About the Project
The Project is a 480m-long, 13-span slab-on-girder bridge designed to reduce road congestion and improve the movement of goods primarily to and from the Centerm Terminal. The Project improves the south shore road and rail network by eliminating at-grade crossings. The overpass’ 9.5m wide deck carries one westbound and one eastbound lane dedicated to terminal traffic. An underlying 5m wide single-lane, two-way service road also had to be constructed underneath the overpass to allow access to local businesses as well as oversized deliveries to the terminal. The overpass was designed to accommodate adjacent terminals, businesses and railways, all while remaining operational during construction. Marine vessel, truck and rail traffic, as well as all facilities’ tenants, deliveries and visitors were provided unrestricted access to and from the terminals during construction.
The overpass is located in front of the heritage Rogers Sugar building along Centennial Road. Rail tracks run directly beside and cross the structure, confining its envelope and making impact loading a design consideration. Utilities including Metro Vancouver storm water and sanitary sewers, Vancouver Fraser Port Authority and City of Vancouver infrastructure, and BC Hydro, Telus, Fortis and third party fibre-optic services all further constrained the location and geometry of the overpass. Geotechnical considerations included the existence of a 5m thick liquefiable soil composed of compressible soil layers such loose sand, trace silt, and wood waste, and the requirement to impose no additional load or settlement on existing underground infrastructure. Hatch’s design team spent extensive collaborative effort on constructability, spatial requirements, and design interfaces to successfully achieve design consent, while developing a host of bespoke solutions to overcome these challenges.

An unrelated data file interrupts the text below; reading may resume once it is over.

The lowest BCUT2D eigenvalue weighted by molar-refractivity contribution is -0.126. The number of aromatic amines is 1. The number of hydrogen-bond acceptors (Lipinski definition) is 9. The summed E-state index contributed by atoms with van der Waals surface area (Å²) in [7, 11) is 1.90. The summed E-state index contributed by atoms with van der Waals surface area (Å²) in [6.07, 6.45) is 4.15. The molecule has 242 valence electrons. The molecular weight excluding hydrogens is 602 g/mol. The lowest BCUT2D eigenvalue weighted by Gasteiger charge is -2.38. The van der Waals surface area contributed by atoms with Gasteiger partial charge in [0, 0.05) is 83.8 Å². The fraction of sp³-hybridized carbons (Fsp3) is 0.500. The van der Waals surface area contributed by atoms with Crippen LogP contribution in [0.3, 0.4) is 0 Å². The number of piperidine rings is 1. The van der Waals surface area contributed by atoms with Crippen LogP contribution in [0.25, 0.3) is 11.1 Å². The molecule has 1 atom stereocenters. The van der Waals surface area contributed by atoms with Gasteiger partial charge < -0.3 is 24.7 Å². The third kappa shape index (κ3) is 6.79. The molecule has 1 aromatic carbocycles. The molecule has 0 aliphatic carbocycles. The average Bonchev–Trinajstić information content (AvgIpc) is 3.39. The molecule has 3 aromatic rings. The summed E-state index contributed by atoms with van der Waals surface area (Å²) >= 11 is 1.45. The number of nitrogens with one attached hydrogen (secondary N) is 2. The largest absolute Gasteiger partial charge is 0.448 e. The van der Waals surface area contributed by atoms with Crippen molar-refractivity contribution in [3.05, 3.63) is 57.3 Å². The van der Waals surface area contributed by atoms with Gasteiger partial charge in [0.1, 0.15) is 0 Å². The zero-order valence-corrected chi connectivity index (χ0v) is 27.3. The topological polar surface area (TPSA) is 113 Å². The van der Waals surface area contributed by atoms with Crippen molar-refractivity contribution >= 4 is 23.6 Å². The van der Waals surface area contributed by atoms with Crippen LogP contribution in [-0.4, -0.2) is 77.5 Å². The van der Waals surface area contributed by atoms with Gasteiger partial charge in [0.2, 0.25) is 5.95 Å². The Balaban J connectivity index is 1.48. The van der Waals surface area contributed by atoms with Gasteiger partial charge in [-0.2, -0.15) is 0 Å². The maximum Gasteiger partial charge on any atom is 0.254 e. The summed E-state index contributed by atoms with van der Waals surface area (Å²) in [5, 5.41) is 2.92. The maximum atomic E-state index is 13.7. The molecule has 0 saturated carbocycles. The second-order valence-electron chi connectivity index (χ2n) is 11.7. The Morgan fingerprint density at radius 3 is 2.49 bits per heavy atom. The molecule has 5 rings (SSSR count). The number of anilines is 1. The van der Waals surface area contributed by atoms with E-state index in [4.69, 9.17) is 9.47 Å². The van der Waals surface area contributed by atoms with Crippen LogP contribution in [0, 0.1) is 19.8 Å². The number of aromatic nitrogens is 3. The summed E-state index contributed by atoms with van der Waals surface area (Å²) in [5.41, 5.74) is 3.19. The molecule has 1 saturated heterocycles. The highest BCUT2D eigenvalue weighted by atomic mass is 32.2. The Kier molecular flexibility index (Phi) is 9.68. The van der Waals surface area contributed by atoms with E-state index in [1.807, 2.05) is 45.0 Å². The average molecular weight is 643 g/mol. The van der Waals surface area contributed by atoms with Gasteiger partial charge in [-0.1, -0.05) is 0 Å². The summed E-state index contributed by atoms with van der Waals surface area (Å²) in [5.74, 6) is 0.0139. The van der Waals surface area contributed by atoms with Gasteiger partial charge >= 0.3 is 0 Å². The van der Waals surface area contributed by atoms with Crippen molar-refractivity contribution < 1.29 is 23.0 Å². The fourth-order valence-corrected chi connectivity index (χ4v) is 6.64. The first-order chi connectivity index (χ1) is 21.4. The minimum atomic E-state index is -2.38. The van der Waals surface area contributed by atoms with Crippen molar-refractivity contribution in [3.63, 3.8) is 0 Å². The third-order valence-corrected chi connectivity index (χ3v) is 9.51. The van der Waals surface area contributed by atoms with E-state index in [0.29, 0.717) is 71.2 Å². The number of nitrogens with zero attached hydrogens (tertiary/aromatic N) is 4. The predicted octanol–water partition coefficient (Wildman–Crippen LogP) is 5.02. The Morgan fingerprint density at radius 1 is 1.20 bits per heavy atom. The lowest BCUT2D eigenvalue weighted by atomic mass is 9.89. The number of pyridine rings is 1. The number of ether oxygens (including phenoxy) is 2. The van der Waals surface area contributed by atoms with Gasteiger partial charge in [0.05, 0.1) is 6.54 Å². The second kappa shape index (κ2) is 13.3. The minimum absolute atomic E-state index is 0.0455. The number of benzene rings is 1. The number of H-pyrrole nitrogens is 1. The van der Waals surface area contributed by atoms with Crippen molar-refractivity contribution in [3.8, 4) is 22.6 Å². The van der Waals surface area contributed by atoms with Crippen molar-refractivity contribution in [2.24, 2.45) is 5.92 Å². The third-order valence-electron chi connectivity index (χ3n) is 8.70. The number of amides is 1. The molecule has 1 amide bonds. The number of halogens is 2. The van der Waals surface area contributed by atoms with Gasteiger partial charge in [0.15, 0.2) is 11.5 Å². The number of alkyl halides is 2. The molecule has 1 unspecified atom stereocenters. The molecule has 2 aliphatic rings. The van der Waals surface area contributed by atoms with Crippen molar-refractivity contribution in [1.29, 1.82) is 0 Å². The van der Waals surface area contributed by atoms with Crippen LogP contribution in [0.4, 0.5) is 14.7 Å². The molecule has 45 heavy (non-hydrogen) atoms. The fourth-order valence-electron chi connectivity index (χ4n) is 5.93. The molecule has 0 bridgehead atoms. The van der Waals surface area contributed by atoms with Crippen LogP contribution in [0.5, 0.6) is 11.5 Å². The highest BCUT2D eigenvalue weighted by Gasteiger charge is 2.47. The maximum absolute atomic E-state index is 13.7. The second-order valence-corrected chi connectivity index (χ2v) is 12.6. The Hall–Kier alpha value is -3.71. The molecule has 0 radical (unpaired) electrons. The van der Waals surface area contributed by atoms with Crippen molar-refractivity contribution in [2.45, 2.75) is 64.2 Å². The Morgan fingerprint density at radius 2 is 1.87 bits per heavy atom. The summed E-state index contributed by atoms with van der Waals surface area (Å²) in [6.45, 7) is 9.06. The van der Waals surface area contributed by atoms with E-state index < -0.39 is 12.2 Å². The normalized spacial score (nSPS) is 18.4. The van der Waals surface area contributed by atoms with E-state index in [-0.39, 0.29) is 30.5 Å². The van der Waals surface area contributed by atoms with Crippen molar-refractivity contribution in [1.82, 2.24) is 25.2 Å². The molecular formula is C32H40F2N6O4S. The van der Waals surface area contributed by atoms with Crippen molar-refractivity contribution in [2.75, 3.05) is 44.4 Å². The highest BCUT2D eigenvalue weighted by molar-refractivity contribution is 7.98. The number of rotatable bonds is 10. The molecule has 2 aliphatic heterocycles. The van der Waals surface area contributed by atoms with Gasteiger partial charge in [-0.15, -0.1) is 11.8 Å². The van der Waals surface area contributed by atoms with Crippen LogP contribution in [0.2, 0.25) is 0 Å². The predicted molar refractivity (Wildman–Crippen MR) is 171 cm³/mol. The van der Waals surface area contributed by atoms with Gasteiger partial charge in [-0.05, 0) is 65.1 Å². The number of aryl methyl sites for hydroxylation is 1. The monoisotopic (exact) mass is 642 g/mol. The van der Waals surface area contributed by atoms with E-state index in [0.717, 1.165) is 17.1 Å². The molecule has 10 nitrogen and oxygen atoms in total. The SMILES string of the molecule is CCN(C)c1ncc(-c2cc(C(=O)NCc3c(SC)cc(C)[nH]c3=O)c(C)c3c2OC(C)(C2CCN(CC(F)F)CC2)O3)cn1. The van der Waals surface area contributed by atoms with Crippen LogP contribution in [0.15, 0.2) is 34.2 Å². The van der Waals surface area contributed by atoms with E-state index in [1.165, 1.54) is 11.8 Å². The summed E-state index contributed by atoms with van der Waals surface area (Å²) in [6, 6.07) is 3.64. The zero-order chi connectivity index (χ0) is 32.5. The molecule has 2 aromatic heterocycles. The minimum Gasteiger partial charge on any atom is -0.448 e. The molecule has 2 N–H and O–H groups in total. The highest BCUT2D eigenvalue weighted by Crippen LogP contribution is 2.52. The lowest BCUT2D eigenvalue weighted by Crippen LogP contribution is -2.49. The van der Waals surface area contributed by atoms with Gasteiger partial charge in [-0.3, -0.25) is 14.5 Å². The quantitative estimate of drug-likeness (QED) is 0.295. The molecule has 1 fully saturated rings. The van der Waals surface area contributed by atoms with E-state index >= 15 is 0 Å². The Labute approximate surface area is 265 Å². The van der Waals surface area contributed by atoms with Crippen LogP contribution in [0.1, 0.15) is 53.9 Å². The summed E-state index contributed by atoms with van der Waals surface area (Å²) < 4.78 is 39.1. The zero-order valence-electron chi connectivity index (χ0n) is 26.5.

Hatch aimed for a collaborative approach to the design in order to achieve a cost-effective solution for all stakeholders with minimal operational impact through construction. In the pre-construction stage, value-engineering was performed for the best value between the reference design’s steel girder concepts versus the conventional prestress concrete girder bridge configuration eventually adopted. Single column piers were added for the shallower concrete girders for the vertical clearance needed to avoid rail track relocation, thus avoiding complex transportation logistics and operational impacts that would result in increased costs. Other design considerations included bridge structure, road, and underground civil design, electrical, rail, geotechnical, environmental, and architectural inputs all within a context of constructability for achieving multi-party stakeholder buy-in. Weekly design review meetings with construction specialists and other subject matter experts were held throughout design development. An extensive utilities identification program was developed with the contractor and in conjunction with review of record drawings and aerial photos, a detailed 3D model was created to coordinate new foundation piling, and construction was completed with no field conflicts encountered. In the construction phase, site crews worked closely with the design office for timely responses when issues needed to be resolved when unexpected field conditions were encountered.
The Project met all stakeholder, operational and safety requirements by using conventional bridge structural components in combination with complex engineering detailing to overcome site constraints. The contractor’s tried and tested means and methods were able to be utilized, while the completed structure accommodated complex interfaces and satisfied the project intent of improving the transportation network without undue disruption to ongoing container terminal operations.
-Roadway and geotechnical engineering
-Bridge and foundations engineering
-Integration of construction, operations, maintenance, and rehabilitation considerations within the design
Project Team (Consultants)
Project Team (Contractors)
Centennial Expansion Partners